Congrats on your achievement. Fifth Ave., NY is an accomplishment!
In answer to your query, I personally recommend you price UP for your
limited NY market (after double checking that your wholesale price
already covers double your materials, labor, shipping and
insurance). One rationale is, it's your exclusive American market,
and exclusive is usually more spendy, but the honest truth is I've
seen a quirk among certain segments of the buying public.
I have observed two things in higher end locales, (Aspen CO, Los
Angeles CA, Santa Fe NM etc.) The first is that some people with
money tend to equate PRICE with VALUE. As in, the higher the object
is marked, the more the object *must* be worth. The same object,
priced lower, apparently seems less valuable, less desirable. (When
I was a massage therapist, people asked me to RAISE my prices for
their LA friends, as "they would enjoy the massage more if it was
more expensive".) Different world than the one I live in.
The other idiosyncrasy I've seen is that more people tend to ask for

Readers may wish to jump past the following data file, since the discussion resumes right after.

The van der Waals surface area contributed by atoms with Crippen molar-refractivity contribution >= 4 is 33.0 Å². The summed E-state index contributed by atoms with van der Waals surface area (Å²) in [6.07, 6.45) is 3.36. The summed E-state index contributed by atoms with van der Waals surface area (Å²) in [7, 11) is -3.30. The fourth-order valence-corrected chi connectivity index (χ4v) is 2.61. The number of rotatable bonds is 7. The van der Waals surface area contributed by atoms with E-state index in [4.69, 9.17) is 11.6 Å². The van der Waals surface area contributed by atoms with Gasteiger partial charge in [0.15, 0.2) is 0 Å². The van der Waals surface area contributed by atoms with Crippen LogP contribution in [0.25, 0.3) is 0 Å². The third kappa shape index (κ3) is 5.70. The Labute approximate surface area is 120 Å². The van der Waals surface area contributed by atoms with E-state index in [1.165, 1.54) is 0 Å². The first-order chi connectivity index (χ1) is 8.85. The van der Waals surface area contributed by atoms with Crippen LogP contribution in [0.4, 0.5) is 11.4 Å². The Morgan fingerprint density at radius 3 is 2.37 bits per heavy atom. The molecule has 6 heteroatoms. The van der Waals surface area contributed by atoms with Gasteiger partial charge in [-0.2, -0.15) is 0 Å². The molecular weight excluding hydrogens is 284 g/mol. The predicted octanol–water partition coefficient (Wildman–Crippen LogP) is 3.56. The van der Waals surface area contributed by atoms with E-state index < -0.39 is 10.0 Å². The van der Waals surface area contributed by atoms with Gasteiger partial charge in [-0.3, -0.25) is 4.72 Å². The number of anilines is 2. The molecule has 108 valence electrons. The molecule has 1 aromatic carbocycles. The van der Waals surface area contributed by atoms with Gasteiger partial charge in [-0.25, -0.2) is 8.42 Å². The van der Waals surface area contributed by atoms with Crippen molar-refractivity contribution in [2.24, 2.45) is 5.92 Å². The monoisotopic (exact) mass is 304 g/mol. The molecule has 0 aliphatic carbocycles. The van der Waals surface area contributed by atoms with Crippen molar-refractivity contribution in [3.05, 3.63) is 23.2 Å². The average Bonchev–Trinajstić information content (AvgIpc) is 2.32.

a deal, or to quibble over price, in very high end areas. My theory
is that either it's a power thing, or it makes the customer feel
'special'. Not that they can't afford it, it's not worth it to them,
or they won't buy it without the deal, more like it's a game, part
of the purchasing experience. Not for everyone, just for a higher
percentage than in moderate income zip codes. (I might get one
person asking for a reduction in a 'moderate' area - otherwise, if
my prices are too high for them, they just walk away. In higher end
areas, @30% ask, "What's the best price you can do for me on this" -
the highest priced item in the booth. If I come down for one item,
the customer often ends up purchasing 4 or 5 other items, with or
without any additional discount.)
So my response is, mark it up a little for those markets, give the
discount (or not) if asked. Makes both parties happy.
I recommend adding on 15% (or ?) for NY, tell the gallery they can
discount to make the sale - if your volume isn't where you want it
after a couple of months, lower the price 15%, back to where you
started. (I don't have a venue on Fifth Avenue, but that's what I'd
Let me be clear, this has been my experience, others' may vary. I do
the art fair circuit, and have items in galleries in different
states for around five years now.